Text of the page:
Parliament committee accepts draft reply to EC questionnaire
22. January 2011. | 06:41
Source: Tanjug, Emg.rs
The Serbian parliament committee on European integration accepted Friday a draft of the answers to the European Commission questionnaire, which will be used to form an opinion regarding Serbia's application for EU membership.
The meeting was marked by a debate which revolved around question 150 regarding regional issues and international relations.
In it, Serbia is asked to describe its relations with Kosovo. Slobodan Samardzic, a member of the Democratic Party of Serbia, thinks the question shows that the EU views Kosovo as an independent country.
"I suggest the answer be deleted or moved to another place in the document, but definitely not kept in the part about regional issues and Serbia's international relations," Samardzic argued.
He commented on the European Parliament resolution on Serbia by saying it was fortunate the resolution was not legally binding, since it asked Serbia to dismantle the parallel institutions in Kosovo.
Serbian radical Party member Momir Markovic remarked that the discussion about the answers could not have been serious in any way, because that large document was presented to the MPs on Thursday, just one day before the meeting.
According to Liberal Democratic Party MP Ivan Andric, the parliament helped write the answers regarding Serbia's political system, but there was no way to influence the other answers, since they were written by other government agencies.
Deputy Prime Minister for European Integration Bozidar Djelic was pleased with how dynamic the debate was. However, he stated that the answers do not imply Serbia's recognition of Kosovo's independence in any way.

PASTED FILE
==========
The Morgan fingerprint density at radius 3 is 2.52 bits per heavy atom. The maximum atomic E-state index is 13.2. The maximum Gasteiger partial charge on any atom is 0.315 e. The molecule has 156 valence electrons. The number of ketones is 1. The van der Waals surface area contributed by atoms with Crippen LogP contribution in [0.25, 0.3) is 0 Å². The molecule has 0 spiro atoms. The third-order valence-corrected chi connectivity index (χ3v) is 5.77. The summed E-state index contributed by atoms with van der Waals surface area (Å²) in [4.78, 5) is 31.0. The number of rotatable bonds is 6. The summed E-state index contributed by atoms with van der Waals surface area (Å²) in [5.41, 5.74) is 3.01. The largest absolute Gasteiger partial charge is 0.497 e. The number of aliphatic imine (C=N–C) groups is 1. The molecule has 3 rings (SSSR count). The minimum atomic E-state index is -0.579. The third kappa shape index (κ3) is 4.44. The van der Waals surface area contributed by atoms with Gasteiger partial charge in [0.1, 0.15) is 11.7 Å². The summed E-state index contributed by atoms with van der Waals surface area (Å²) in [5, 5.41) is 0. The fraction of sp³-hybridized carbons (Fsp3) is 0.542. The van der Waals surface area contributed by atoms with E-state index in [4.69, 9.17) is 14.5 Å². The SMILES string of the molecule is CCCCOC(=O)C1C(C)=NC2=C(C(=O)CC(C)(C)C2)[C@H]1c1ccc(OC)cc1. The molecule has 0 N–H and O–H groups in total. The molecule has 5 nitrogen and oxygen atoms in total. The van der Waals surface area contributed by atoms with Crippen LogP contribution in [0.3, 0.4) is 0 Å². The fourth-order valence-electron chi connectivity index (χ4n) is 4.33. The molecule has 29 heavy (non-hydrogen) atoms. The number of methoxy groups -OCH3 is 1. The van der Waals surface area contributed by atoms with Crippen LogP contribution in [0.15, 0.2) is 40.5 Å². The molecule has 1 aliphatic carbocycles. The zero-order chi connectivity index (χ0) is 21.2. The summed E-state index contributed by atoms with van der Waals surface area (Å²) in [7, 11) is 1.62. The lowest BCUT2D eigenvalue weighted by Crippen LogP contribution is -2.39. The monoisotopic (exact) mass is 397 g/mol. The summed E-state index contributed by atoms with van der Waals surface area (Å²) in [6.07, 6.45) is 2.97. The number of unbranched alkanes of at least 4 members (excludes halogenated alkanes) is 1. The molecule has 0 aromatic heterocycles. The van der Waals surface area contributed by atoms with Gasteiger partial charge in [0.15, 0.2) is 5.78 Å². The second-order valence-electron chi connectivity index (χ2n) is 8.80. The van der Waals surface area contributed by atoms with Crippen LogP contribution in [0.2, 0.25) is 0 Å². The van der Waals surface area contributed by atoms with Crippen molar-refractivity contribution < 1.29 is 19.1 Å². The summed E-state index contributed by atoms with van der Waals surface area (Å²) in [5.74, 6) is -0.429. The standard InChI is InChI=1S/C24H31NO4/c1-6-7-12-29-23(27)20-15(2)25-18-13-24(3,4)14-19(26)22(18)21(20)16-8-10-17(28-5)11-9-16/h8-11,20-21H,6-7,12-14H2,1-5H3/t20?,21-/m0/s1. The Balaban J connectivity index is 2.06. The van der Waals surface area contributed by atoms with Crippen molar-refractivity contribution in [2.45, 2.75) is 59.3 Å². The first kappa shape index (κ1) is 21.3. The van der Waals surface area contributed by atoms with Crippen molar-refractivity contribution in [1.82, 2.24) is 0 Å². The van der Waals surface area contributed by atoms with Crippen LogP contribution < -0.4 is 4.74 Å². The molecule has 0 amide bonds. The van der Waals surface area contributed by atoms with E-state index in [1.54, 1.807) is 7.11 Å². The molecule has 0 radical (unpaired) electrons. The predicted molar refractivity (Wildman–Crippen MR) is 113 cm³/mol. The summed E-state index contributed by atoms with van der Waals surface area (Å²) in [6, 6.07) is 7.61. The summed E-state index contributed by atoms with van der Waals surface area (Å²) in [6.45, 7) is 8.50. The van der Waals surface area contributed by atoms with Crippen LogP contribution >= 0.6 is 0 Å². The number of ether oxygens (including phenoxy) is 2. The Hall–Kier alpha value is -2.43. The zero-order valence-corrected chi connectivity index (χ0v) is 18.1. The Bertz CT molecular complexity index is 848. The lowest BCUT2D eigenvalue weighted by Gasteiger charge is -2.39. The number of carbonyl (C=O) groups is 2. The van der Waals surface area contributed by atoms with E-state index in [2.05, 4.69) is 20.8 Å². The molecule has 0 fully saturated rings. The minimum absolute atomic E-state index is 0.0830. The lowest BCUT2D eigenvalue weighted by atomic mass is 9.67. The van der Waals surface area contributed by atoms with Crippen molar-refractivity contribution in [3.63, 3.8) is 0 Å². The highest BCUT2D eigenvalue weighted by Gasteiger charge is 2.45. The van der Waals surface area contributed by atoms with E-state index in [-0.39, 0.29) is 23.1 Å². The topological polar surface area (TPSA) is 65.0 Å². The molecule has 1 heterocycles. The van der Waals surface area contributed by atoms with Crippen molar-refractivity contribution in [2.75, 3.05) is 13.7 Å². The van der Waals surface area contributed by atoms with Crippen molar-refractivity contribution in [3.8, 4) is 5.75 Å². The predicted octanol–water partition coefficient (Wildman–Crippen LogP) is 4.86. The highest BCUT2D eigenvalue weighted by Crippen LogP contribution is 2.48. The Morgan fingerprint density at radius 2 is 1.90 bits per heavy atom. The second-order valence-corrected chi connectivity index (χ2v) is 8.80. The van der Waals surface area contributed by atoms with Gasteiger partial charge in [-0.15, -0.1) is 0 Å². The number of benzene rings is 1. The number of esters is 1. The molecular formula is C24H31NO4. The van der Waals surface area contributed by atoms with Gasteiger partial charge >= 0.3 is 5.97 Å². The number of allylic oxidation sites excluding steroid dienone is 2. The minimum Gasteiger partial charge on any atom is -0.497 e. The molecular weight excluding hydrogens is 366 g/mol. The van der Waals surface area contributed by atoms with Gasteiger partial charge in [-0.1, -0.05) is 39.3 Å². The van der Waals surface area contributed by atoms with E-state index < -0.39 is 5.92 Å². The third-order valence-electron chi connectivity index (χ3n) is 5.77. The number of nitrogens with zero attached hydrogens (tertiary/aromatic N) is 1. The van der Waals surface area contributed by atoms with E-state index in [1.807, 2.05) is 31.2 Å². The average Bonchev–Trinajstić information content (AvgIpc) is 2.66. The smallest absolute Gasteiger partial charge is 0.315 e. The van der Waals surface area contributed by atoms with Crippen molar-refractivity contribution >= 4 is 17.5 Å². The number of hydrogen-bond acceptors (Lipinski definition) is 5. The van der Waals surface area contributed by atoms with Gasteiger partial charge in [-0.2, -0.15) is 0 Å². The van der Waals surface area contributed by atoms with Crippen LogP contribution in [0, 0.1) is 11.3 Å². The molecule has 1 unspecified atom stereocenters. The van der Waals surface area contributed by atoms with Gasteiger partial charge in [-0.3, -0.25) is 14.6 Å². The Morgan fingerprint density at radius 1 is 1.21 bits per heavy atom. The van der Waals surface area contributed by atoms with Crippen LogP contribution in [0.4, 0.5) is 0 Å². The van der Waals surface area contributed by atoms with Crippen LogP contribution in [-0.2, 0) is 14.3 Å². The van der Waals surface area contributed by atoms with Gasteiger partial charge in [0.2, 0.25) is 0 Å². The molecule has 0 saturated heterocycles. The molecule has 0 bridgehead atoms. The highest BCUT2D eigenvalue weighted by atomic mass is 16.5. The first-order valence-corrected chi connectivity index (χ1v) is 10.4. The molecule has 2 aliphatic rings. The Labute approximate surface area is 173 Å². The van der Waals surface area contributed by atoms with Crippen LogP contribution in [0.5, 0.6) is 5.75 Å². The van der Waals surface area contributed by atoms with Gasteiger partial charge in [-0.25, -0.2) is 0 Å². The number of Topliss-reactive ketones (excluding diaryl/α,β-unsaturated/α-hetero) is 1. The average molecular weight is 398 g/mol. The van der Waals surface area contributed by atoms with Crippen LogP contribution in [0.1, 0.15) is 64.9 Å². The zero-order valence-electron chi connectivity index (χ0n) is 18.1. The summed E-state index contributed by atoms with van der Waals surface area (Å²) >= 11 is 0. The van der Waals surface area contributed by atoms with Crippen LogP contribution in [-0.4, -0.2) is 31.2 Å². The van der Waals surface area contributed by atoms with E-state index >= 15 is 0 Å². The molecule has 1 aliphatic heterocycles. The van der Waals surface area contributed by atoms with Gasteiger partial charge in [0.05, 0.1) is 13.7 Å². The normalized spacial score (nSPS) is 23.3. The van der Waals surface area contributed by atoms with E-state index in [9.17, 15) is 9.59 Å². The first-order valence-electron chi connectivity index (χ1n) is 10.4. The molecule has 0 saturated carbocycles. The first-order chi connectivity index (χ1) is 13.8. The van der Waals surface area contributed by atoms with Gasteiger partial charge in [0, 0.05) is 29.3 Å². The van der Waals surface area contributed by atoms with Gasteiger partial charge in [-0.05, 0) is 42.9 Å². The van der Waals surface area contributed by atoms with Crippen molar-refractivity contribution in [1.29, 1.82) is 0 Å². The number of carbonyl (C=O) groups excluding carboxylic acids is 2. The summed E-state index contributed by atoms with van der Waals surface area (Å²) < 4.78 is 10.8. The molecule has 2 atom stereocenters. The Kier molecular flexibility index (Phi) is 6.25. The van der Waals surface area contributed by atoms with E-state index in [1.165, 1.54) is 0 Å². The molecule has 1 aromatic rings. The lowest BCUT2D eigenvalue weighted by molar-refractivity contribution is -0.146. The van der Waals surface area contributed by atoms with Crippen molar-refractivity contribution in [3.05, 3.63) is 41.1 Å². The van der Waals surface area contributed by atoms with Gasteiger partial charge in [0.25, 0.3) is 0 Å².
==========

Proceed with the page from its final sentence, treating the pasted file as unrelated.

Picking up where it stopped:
The document treats Kosovo according to UN Resolution 1244, he explained. The EU does not have a unanimous view on Kosovo, which is shown by the fact that 5 EU countries have not recognized Kosovo, Djelic added.
The answer to question 150 states that according to the Serbian Constitution, Kosovo is an integral part of Serbia with a substantial level of autonomy, said Djelic.
The next question, 151, requires a description of the relations with the surrounding countries, and the answer refers to Bosnia-Herzegovina, Montenegro, Croatia, FYRMacedonia, Albania, Hungary, Bulgaria and Romania, Djelic noted.
"I just want to show that the European Commission took a neutral stand regarding Kosovo's status and that Serbia has followed the Constitution in all its answers," he stressed.
Commenting on the European Parliament resolution, Djelic stated that it can sometimes make decisions that are not in line with individual member policies.
Kosovo's status is not in the European Parliament jurisdiction, he argued. It is an issue with Germany, France, Italy and some other countries that have recognized its independence, Djelic explained.
EU Commissioner for Enlargement Stefan Fuele delivered the questionnaire to the Serbian authorities in Belgrade November 24. It contains 2,483 questions divided into 6 annexes and 33 chapters. The Serbian government completed the questions mid-January.